A century to celebrate
(Above : Overflow: Spectators were known to scale the roof of Whakarua Park’s grandstand to watch the game when space ran out. Here top Ngati Porou East Coast points scorer Eli Manuel (414 points, 1985-1998) kicks off in their 1986 encounter against the New Zealand Maori, where they lost 54-9.)
Another chapter in the history of Ruatoria’s Whakarua Park will be written today.
With this weekend’s centenary celebrations for Ngati Porou East Coast Rugby Union in mind, reporter Jack Malcolm looked at the past, present and future of the union’s fabled home ground, Whakarua Park in Ruatoria.
Another chapter in the history of Ruatoria’s Whakarua Park will be written today when it plays host to Ngati Porou East Coast’s centenary celebrations.
The park has served as a home ground for NPEC since it split from the Poverty Bay Rugby Football Union in 1922.
The 6.35ha Whakarua Park was established through court order by Judge Harold Carr in Ruatoria on October 26, 1928, under the Native Purposes Act.
Sir Apirana Ngata led construction of Uepohatu Marae at the park with the support of Arthur William Kirk, Hone Rire, Hori Kaiwai, Pine Tamahori and Wi Tawaho. Uepōhatu was built as a memorial to the two world wars, to honour soldiers from the East Coast who had given their lives.
Governor-General Sir Bernard Freyberg formally opened Uepōhatu on September 13, 1947. Other events during the two-day hui that marked the completion of the hall included a reunion of ex-servicemen, an investiture ceremony, a haka competition, a concert, and rugby matches.
The building’s conventional exterior belies its rich carved, tukutuku-panelled interior. The carvings are by master craftsmen Pine Taiapa and Rua Kaika. The commemorative tablets and tukutuku panels include one honouring Te Moana-nui-a-kiwa Ngārimu, the first Māori soldier to be awarded the Victoria Cross, until Willie Apiata in 2007.
This weekend the hall will be rededicated to those who lost their lives fighting for their country, said Whakarua Park Trust chairman David Goldsmith.
“It’s timely to remind ourselves of the sacrifice those people made for us all those years ago.”
He said the condition of the hall had started to deteriorate and the trust had made a significant effort to restore the building to its former glory.
“Those people up there were looking down on us thinking ‘come on, did we go overseas for nothing?’.”
The rededication will be performed by the head of the Maori Anglican Church and Primate and Archbishop of New Zealand, the Most Reverend Donald Tamihere.
The bill for the repairs and renovation totalled over $1m and the trust had to fundraise to cover the costs.
One of the biggest jobs of the project was restoring the tukutuku panels, with local men and women having to learn the ancient art form, said Goldsmith.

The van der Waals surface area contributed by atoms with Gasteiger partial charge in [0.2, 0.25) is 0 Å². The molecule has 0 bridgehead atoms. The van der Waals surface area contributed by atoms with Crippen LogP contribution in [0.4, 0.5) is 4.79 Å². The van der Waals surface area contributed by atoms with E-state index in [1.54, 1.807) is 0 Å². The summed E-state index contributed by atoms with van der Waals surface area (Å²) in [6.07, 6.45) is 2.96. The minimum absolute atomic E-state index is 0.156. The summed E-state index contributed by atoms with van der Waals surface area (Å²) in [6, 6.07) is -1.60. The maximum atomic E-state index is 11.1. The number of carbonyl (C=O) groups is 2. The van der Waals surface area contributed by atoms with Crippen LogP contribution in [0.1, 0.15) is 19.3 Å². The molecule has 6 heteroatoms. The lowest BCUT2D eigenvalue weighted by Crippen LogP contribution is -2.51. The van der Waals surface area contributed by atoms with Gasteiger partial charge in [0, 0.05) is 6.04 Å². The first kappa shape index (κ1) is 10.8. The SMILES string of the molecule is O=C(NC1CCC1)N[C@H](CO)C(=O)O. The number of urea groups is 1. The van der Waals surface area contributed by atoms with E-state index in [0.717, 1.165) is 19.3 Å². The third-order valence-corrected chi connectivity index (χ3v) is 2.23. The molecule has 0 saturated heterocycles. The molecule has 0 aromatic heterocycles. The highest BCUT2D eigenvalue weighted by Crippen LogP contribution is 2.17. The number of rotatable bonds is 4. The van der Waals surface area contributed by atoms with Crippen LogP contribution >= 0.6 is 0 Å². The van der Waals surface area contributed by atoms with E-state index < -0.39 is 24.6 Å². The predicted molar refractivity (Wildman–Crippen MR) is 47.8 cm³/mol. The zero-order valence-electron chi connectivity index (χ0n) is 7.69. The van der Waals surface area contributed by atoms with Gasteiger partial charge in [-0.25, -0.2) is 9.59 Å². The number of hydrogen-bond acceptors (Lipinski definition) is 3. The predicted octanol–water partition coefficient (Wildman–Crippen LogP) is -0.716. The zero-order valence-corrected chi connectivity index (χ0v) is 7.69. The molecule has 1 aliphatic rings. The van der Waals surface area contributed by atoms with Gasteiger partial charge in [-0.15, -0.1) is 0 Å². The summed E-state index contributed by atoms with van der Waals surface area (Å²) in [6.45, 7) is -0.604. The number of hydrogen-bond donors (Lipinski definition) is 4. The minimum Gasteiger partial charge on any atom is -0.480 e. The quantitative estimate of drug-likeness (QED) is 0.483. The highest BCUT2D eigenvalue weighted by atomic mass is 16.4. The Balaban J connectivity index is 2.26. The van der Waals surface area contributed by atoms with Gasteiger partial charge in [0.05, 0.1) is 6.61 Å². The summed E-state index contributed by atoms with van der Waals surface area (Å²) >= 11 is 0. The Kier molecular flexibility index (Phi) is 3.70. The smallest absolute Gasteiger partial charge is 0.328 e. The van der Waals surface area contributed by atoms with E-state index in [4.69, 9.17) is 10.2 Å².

The process requires “the patience of Job”.
Goldsmith said all the parking areas and access have been resealed and a fence has been installed around the perimeter of the park to match the work that’s been done to the interior. The park now “looks a picture”.
While the trust has “completely” renovated the building from the ground up, their plans for the park are just getting started, he said.
Looking forward to ‘future memories’
As one of the four areas designated by the Sports Hub Plan, Ruatoria park is slated to be the sporting hub for the East Coast.
Goldsmith said the trust has plans to upgrade the grandstand, build a youth facility, improve irrigation and lighting and build an indoor sporting facility.
The indoor facility would be a “significant development for the East Coast” and will have four courts, he said.
“As a youngster. . . we grew up across from the park and when we were growing up every Saturday, there wasn’t a spare blade of grass.
“I remember fondly that place full of people. . . we want to have it set up and people just come and everything’s there.”
Goldsmith, who has sat on the trust’s board for the past 50 years, said things were now in place for the facility to become a reality and he is excited to see future memories made on the park.
Whakarua Park has a rich history and many stories, from the 2012 Meads Cup final resurgence, where NPEC came back from a 22-point deficit in the last 20 minutes to win the game, to their first home win, 3-0 against Taranaki in 1929.
While the 1929 game was “not exciting and somewhat slow” according to The New Zealand Herald reporter at the scene, it was the start of a proud history for Ngati Porou East Coast.
One of the biggest games played on Whakarua Park was the 2001 semi-final against Nelson Bays. The record crowd of 6000 sang the famous 28th Maori Battalion Marching Song, and Mano Flutey scored all of his team’s points, with seven penalties, to win the game 21-12 and send his team to the final against Hawke’s Bay.
by Jack Malcolm
Published June 05, 2021 1:20PM